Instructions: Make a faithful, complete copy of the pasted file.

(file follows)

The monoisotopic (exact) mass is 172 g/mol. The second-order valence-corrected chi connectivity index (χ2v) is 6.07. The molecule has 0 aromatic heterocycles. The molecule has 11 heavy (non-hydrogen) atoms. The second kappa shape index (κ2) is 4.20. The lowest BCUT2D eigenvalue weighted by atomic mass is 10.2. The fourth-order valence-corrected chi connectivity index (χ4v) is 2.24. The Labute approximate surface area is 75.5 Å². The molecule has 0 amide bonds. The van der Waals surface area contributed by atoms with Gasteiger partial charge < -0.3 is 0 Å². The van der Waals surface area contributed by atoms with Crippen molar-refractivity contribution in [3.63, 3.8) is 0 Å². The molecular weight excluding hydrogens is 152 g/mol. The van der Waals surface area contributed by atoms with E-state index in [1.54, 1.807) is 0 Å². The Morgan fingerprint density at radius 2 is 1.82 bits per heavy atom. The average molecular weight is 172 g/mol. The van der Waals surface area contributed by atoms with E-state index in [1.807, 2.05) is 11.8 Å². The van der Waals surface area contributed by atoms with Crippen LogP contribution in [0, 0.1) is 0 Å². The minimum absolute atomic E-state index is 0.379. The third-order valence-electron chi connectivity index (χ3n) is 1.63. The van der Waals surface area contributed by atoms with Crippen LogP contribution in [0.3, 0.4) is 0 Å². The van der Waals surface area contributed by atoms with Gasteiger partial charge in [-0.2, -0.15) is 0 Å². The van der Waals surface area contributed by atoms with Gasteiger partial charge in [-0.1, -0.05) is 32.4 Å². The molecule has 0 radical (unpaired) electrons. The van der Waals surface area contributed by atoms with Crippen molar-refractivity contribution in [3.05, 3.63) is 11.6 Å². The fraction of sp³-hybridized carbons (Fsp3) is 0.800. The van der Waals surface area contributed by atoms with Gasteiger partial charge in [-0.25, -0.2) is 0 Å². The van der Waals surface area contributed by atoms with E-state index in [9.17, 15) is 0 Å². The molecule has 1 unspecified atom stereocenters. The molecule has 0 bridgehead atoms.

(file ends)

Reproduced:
The monoisotopic (exact) mass is 172 g/mol. The second-order valence-corrected chi connectivity index (χ2v) is 6.07. The molecule has 0 aromatic heterocycles. The molecule has 11 heavy (non-hydrogen) atoms. The second kappa shape index (κ2) is 4.20. The lowest BCUT2D eigenvalue weighted by atomic mass is 10.2. The fourth-order valence-corrected chi connectivity index (χ4v) is 2.24. The Labute approximate surface area is 75.5 Å². The molecule has 0 amide bonds. The van der Waals surface area contributed by atoms with Gasteiger partial charge < -0.3 is 0 Å². The van der Waals surface area contributed by atoms with Crippen molar-refractivity contribution in [3.63, 3.8) is 0 Å². The molecular weight excluding hydrogens is 152 g/mol. The van der Waals surface area contributed by atoms with E-state index in [1.54, 1.807) is 0 Å². The Morgan fingerprint density at radius 2 is 1.82 bits per heavy atom. The average molecular weight is 172 g/mol. The van der Waals surface area contributed by atoms with E-state index in [1.807, 2.05) is 11.8 Å². The van der Waals surface area contributed by atoms with Crippen LogP contribution in [0, 0.1) is 0 Å². The minimum absolute atomic E-state index is 0.379. The third-order valence-electron chi connectivity index (χ3n) is 1.63. The van der Waals surface area contributed by atoms with Crippen LogP contribution in [0.3, 0.4) is 0 Å². The van der Waals surface area contributed by atoms with Gasteiger partial charge in [-0.2, -0.15) is 0 Å². The van der Waals surface area contributed by atoms with Gasteiger partial charge in [-0.1, -0.05) is 32.4 Å². The molecule has 0 radical (unpaired) electrons. The van der Waals surface area contributed by atoms with Crippen molar-refractivity contribution in [3.05, 3.63) is 11.6 Å². The fraction of sp³-hybridized carbons (Fsp3) is 0.800. The van der Waals surface area contributed by atoms with Gasteiger partial charge in [-0.25, -0.2) is 0 Å². The van der Waals surface area contributed by atoms with E-state index in [9.17, 15) is 0 Å². The molecule has 1 unspecified atom stereocenters. The molecule has 0 bridgehead atoms.